The council’s Russell Hawkes says the alliance has developed a pretty cost-effective model which has effective measurement tools in place and is only paying for work done – and paying for it on a built-up base cost.
He says it took 15 years of the old contracting model for the council to know “we weren’t where we wanted to be”. On the other hand, the alliance thought it could be where it wanted to be in just 12 months “but I think that in reality we were dreaming” because managing an alliance contract is time-consuming.
Hawkes adds: “Indicators are heading in the right direction. The collaborative approach of the alliance is a benefit to everybody. It’s a win-win for client, contractor and road user.”
He says anyone looking for a new model or replacement contract should consider an alliance as a possible answer and give it a really good, solid assessment. “Southland District Council is highly likely to use the model again. Not definitely, but highly likely.”
Team beautifies city centre mall
Twenty-five years after its last makeover, Christchurch’s City Mall was looking shabby – an unacceptable eyesore in the beautiful Garden City.
The city council proposed a $10.5 million facelift of the 540-metre length, to be carried out under Christchurch’s first alliance contract.
The team, consisting of the council, designer Isthmus Group and contractor Downer EDI Works, was tasked with developing a promenade along High Street, creating “garden rooms” on Cashel Street with outdoor dining and seating, improving events and recreation space at the Cashel-High Streets intersection, planting more trees, replacing a fountain with seating and a signatory public art piece, upgrading the Cashel-Colombo and Hereford-Colombo intersections (vital connections to the area), building service lanes to clean up delivery traffic in the mall, extending the tram route through the mall, improving lighting, and improving retail management and maintenance in the area.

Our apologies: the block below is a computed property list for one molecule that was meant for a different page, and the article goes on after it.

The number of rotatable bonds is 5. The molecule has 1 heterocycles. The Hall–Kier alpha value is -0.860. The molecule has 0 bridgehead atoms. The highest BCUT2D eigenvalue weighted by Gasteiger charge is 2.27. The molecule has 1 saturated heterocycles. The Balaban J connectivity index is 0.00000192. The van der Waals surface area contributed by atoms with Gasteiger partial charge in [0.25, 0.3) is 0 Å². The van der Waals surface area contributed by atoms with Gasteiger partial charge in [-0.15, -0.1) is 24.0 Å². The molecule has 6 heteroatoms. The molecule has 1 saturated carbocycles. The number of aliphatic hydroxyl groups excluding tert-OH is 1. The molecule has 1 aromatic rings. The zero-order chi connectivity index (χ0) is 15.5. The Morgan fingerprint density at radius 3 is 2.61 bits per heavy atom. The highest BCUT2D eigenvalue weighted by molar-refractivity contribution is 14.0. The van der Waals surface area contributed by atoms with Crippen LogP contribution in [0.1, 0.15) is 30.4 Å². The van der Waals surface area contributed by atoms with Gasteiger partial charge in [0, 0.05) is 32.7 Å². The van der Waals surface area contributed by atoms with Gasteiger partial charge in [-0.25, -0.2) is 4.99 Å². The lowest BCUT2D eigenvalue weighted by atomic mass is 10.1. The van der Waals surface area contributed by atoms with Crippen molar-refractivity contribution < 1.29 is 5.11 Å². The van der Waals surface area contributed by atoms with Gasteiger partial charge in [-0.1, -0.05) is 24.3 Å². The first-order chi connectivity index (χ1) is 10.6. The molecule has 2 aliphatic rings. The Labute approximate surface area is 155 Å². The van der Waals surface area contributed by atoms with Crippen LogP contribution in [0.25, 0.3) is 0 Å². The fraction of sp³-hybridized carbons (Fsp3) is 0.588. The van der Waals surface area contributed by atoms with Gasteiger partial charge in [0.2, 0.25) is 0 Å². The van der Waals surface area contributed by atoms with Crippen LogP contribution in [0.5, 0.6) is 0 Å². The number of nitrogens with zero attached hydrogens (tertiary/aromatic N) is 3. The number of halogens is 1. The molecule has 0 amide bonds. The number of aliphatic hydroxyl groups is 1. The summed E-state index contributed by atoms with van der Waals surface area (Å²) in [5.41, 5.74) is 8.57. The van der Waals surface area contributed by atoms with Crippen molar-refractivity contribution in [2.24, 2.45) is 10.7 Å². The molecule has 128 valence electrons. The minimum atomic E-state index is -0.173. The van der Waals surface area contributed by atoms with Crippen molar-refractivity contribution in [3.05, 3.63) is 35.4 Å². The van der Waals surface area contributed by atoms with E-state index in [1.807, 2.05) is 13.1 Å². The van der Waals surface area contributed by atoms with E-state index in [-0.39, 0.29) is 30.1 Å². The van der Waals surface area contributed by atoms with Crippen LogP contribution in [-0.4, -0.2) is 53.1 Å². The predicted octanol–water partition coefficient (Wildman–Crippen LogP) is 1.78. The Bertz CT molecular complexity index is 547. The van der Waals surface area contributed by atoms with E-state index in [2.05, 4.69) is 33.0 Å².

It was a big list – but a small project in alliance terms. The alliance model was chosen, says the council’s capital development unit manager, Ross Herrett, “because of the enthusiasm and commitment of indviduals once they are freed from the restraints of traditional behaviour”.
The project began in August last year and is due to be completed in November next year. The City Mall alliance is dedicated to improved relationships and buy-in at all levels. Everyone is part of the team and works from an on-site office, not from their own.
There is intense focus on best-practice management of safety and health, environmental and stakeholder issues, on innovation, and on delivering the project on time and with an agreed target cost.
Herrett says: “It not easy. It’s easy to say, but if you’re dealing with a streetscape project with lots and lots of people it’s very difficult.”
To strengthen relationships and buy-in, the alliance added “a couple of wise heads” to its young and enthusiastic management team and brought in a representative of the local Business Association to ensure retailers are kept well informed (retailers are losing 30-50 percent of their revenue through unavoidable project disruption).
Sheets providing updates of progress on the project have been supplied regularly to retailers, and information issued to the public through newspaper articles and local radio.
Because of the interaction between workers on site and the passing public, workshops have been held to ensure buy-in to the alliance culture permeates right through the team. A survey of the public has given staff an 83 percent rating for courtesy and politeness.
Regular staff social events are held and an acronym, FASTER, has been adopted – fun, ambition, support, trust, energy, respect. “When you’re facing challenges, they’re very good things to reflect on,” says Downer EDI Works general manager business development Steve Killeen.